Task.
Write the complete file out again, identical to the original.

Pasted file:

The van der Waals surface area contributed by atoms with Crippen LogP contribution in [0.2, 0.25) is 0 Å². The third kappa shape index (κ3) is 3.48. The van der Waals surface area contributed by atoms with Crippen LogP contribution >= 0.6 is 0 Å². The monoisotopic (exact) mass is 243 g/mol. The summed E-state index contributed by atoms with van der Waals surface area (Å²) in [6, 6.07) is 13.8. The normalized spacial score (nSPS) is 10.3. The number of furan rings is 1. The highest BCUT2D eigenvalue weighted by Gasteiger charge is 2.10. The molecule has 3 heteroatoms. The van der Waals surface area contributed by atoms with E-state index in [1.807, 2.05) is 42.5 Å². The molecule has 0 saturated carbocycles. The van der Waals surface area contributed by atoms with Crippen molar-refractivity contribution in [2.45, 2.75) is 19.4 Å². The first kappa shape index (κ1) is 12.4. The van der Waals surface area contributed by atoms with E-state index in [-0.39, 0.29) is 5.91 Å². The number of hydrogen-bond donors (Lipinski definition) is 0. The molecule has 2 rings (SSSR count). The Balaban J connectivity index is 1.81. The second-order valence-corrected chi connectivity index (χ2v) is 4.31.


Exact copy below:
The van der Waals surface area contributed by atoms with Crippen LogP contribution in [0.2, 0.25) is 0 Å². The third kappa shape index (κ3) is 3.48. The van der Waals surface area contributed by atoms with Crippen LogP contribution >= 0.6 is 0 Å². The monoisotopic (exact) mass is 243 g/mol. The summed E-state index contributed by atoms with van der Waals surface area (Å²) in [6, 6.07) is 13.8. The normalized spacial score (nSPS) is 10.3. The number of furan rings is 1. The highest BCUT2D eigenvalue weighted by Gasteiger charge is 2.10. The molecule has 3 heteroatoms. The van der Waals surface area contributed by atoms with E-state index in [1.807, 2.05) is 42.5 Å². The molecule has 0 saturated carbocycles. The van der Waals surface area contributed by atoms with Crippen molar-refractivity contribution in [2.45, 2.75) is 19.4 Å². The first kappa shape index (κ1) is 12.4. The van der Waals surface area contributed by atoms with E-state index in [-0.39, 0.29) is 5.91 Å². The number of hydrogen-bond donors (Lipinski definition) is 0. The molecule has 2 rings (SSSR count). The Balaban J connectivity index is 1.81. The second-order valence-corrected chi connectivity index (χ2v) is 4.31.